Syrian Military Field Courts that Killed Thousands are Abolished

Syrian Military Field Courts that Killed Thousands are Abolished
Photo by Milad Fakurian via Unsplash


İrem Çakmak

Middle East and Human Rights Researcher

Global Human Rights Defence

On 04.09.2023, the president of Syria, Bashar al-Assad declared that Military Field Courts will be abolished. According to the Syrian government’s news outlet SANA, the announcement was posted on Telegram, a messaging application, and stated “All cases referred to the military field courts are to be referred… to the military judiciary.” [1] It is expected this amendment will come into force immediately. [2]

The Military Field Courts were founded by 1968 Decree to bring charges against the enemy or deserting soldiers. It was made clear by Article 1 of the decree that the Court has competence during war and military operations. [3] Therefore, when it was established, the Military Field Courts were not intended to see cases involving civilians. However, the Court's jurisdiction was unlawfully extended to encompass civilians, as a means to overcome the uprisings of 2011. [4] 

Increase of the Military Field Court’s competence resulted in torture and mass hangings, especially in Saydnaya Prison. According to the report of Amnesty International dated 07.02.2017, up to 13.000 people were hanged behind closed doors in this prison. [5] Moreover, the majority of them were believed to be civilians who opposed the Assad regime. [6] 

Ghazwan Kronfol, a Syrian lawyer, highlighted in his interview with the AFP, numerous human rights violations that the defendants and prisoners faced before the military field courts. [7] He explained that the judges of Military Field Courts made decisions within minutes which were then enforced immediately, without a chance to appeal. [8] To sum up, it is alleged that the defendants were denied their right to counsel and the right to defence, which are crucial components of the right to a fair trial.

Bashar al-Assad, who took office after his father’s death in 2000, has continuously rejected democracy as a foundation for the Syrian government. [9] The Syrian government’s position on human rights became a bigger concern for human rights defenders throughout the years. In its report dated 2009, even before the wake of the civil war in the country, Human Rights Watch described the Syrian government’s position regarding human rights as “one of the worst”. [10] 

An official statement that clarifies the motivation behind the decision to abolish the decades-old institution of Military Field Courts has not been made yet. However, anti-government protests that started on 20.08.2023 in As-Suwayda Governorate have caught the attention of the global media. Some suggest this series of protests are the most significant in years to the point where it was alleged that the protests may even lead to a change of hands of the political power. [11] Although it can be argued that the efforts of the civilian protesters may have provided a basis for the abolishment of Military Field Courts, numerous activists are still sceptical about the realisation of this decision. [12]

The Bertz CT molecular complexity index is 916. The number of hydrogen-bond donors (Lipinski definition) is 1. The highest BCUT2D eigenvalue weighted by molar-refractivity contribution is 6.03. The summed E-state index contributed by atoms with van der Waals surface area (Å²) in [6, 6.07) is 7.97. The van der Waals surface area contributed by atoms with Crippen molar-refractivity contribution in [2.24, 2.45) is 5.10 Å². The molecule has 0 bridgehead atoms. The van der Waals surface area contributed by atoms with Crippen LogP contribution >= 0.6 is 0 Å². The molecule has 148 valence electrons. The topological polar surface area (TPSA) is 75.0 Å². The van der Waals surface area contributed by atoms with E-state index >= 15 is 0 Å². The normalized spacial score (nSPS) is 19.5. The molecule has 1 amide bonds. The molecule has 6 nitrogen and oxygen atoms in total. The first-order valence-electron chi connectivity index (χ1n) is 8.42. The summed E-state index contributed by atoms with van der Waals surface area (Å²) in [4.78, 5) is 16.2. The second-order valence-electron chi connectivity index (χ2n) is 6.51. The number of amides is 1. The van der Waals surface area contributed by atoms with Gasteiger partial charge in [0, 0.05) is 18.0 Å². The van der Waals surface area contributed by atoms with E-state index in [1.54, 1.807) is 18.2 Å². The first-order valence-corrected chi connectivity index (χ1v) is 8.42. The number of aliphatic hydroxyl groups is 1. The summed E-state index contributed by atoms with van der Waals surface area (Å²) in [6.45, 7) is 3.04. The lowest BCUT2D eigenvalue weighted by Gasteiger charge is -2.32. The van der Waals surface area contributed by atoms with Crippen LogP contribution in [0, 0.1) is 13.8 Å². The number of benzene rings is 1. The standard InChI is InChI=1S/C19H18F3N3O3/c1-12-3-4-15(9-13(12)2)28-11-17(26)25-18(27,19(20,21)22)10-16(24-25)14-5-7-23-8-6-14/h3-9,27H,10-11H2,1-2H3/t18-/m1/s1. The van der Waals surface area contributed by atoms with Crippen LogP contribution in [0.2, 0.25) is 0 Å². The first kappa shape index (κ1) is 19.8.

The Syrian president's remarks could be viewed as a doctrinal advancement in the state’s commitment to upholding human rights. This development is a surprise from the Assad regime, which openly opposed human rights and hasn’t shied away from using excessive force to repress the populace for decades. However, due to the fact that there are no clear-cut ways to put this choice into practice yet, the results for the civilians remain undetermined.

Sources and further reading

[1] Syrian Arab News Agency, ‘President al-Assad issues Legislative Decree No. 32 that ends work in military field courts’ (September 3, 2023) < > accessed 8 September 2023.

[2] Middle East Eye, ‘Syria's Assad scraps notorious military field courts’ (September 3, 2023) < > accessed 5 September 2023.

[3] Al-Monitor, ‘Syria’s Assad abolishes notorious military field courts’ (September 4, 2023) < > accessed 5 September 2023.

[4] Ibid.

[5] Amnesty International, ‘Syria: Investigation uncovers government’s secret campaign of mass hangings and extermination at Saydnaya Prison’ (February 7, 2017) < > accessed 5 September 2023.

[6] Ibid.

[7] Middle East Eye, ‘Syria's Assad scraps notorious military field courts’ (September 3, 2023) < > accessed 5 September 2023.

[8] Ibid.

[9] Al Jazeera, ‘Profile: Bashar al-Assad’ (April 17, 2018) < > accessed 5 September 2023.

[10] Ibid.

[11] Dhaka Tribune, ‘Syria protests: New revolution or economic issue?’ (September 02, 2023) < > accessed 5 September 2023.

[12] Gerceknews, ‘Assad abolishes controversial military field courts in Syria’ (September 04, 2023) < > accessed 5 September 2023.